Adult education programs are crucial in alleviating the education gap. They have a track record of positioning individuals for success in the workplace. By definition, these programs serve those 16 years of age and older who are no longer enrolled in school, who are no longer required by law to be enrolled and who are functioning below the high school completion level. While services include teaching foundation skills in the disciplines of reading, math and English, adult education has a broad reach that prepares learners with college and career readiness skills. These skills can help lead to employment or prepare for the transition to post-secondary education. Adult educators also help parents obtain the educational skills necessary to become full partners in the education of their children.

Support for adult education is getting mixed signals at the federal and state level. Including whether adult curriculum initiatives can continue to attract financial support, as funding cuts seem imminent in many cases. Federal budget proposals for 2018 suggest a $95 million cut to adult education programs, including literacy courses, as part of a larger $9 billion cut to the Department of Education budget. The reductions have the strong potential to diminish the U.S.’s workforce standing in an increasingly competitive global economy. Indeed, the international Survey of Adult Skills survey found that the U.S.’s average performance in literacy and numeracy was significantly lower than the international average. Additionally, the U.S. has more working-age adults with low literacy skills than more than six industrialized countries.

Nearly 50 percent of the U.S. workforce — about 88 million of the 188 million adults ages 18 to 64 — has achieved a high school education or less

Educate & Elevate

To help safeguard adult education, we’ve launched the Educate & Elevate Campaign, a national endeavor aimed at highlighting how an investment in adult education represents a bold commitment to America’s future. The campaign is multi-faceted, relying on a combination of grass-roots outreach efforts among 55,000 adult educators, evangelizing by public figures and digital communications to get its core message out.

Crucial to Educate & Elevate’s Campaign mission, is detailing the deep social effects of the U.S.’s education gap, as well as the weakening of existing adult education system programs. These programs are already struggling to achieve basic workforce development goals.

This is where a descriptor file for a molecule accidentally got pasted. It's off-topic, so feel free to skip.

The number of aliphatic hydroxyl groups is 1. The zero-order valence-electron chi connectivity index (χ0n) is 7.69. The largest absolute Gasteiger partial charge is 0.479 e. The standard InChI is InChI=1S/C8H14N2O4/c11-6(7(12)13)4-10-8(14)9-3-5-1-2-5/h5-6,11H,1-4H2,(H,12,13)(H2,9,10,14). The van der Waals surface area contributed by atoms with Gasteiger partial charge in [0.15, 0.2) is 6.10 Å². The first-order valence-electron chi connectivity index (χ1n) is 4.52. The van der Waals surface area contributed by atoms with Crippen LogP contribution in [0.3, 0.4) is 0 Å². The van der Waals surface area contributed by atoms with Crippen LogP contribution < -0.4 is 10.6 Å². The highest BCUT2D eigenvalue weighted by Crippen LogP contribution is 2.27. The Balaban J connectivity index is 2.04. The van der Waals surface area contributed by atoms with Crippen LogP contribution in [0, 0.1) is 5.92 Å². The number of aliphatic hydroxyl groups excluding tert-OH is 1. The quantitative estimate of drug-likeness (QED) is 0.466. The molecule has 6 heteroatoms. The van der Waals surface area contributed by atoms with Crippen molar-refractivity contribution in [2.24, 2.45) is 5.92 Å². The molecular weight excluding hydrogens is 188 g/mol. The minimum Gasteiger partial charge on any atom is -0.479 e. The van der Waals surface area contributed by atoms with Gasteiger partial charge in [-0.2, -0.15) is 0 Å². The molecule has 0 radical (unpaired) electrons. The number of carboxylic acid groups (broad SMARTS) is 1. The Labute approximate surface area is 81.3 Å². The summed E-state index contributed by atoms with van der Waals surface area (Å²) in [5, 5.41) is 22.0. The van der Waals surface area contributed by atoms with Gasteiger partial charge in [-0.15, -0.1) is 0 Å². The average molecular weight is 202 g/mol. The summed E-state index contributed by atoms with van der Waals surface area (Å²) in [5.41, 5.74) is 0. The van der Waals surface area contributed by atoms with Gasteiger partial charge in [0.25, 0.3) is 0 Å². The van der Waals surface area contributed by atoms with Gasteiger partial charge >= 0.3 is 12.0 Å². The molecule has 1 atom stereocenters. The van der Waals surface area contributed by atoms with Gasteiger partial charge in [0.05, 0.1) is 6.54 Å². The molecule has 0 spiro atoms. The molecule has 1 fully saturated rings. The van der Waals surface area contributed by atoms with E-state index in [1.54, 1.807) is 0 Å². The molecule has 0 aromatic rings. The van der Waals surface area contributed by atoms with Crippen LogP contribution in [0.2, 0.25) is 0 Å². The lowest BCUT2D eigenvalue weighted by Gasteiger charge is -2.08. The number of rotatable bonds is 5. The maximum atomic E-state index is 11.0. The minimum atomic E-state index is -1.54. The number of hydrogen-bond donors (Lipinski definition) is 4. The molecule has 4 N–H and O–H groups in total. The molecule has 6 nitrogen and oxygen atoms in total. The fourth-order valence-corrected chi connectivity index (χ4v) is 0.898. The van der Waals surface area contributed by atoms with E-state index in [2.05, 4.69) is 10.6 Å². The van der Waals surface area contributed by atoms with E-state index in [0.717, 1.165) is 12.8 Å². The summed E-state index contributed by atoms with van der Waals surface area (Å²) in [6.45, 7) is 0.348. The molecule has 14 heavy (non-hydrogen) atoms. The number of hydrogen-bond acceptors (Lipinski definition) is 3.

The numbers speak for themselves. By 2018, 63 percent of all U.S. jobs are expected to require education beyond high school. But nearly 50 percent of the U.S. workforce — about 88 million of the 188 million adults ages 18 to 64 — has achieved a high school education or less. It’s difficult to explain how employers will satisfy their recruitment needs if this trend continues to evolve unabated. In many cases, the pain of the underfunding is already being felt. According to Alan Daley’s “Overcoming the Skills Shortage,” more than 75 percent of manufacturers claim to suffer from severe to moderate skill shortages, while 33 percent of all small businesses say they are failing to find qualified candidates for job openings.

And then there’s the seemingly silent dilemma of what happens to all those individuals who seek out adult education programs but can’t access them. Consider how adult education state grants have remained the same since the fiscal year 2002. This represents a drop of more than 25 percent in actual dollar terms, while enrollment has dipped by 44 percent, and most drastically among the very individuals who are most dependent on such programs to develop a workforce skill.

The effect on minority communities

The education gap’s impact in minority communities is also an issue that Educate & Elevate is highlighting. Roughly 87 percent of white students graduate from high school on time. According to Educate & Elevate’s campaign data, just 76 percent for Hispanics, and 73 percent among African Americans can boast such achievement. And although white, African American and Hispanic students are about equally likely to start college after finishing high school, black and Hispanic students are much less likely to obtain a degree within a six-year period.

Educate & Elevate’s campaign represents roughly 55,000 adult educators, as well as civic and private-sector leaders, who want to help adults succeed in a global economy. It calls for partnering with the NCSDAE (National Council of State Directors of Adult Education) and COABE (Coalition on Adult Basic Education) to support advocacy work that will ensure that members of Congress invest in adult education. This includes allocating $649 million for the Workforce Innovation and Opportunity Act enacted in 2014. If implemented properly, the law would go a long way in achieving greater integration of adult education and the workforce system, as well as stressing college and career readiness.

A big part of Educate & Elevate’s campaign is to highlight success stories and the adult learners who are advocates for the campaign. Examples include stories like Mr. Story Musgrave who never finished school and ran off to Korea with the U.S. Marines where he was an aircraft electrician and an engine mechanic. He started flying with the Marines and over the next 55 years accumulated 18,000 hours in more than 160 aircrafts. Using adult education as a life catalyst, Mr. Musgrave obtained a GED and went on to become the only astronaut to have flown in all five space shuttles. This resulted in six space flights, seven graduate degrees and 20 honorary doctorate degrees.

In the coming weeks, expect to hear more stories from leaders like Musgrave about the value of adult education, as Educate & Elevate seeks to advocate for this vital resource.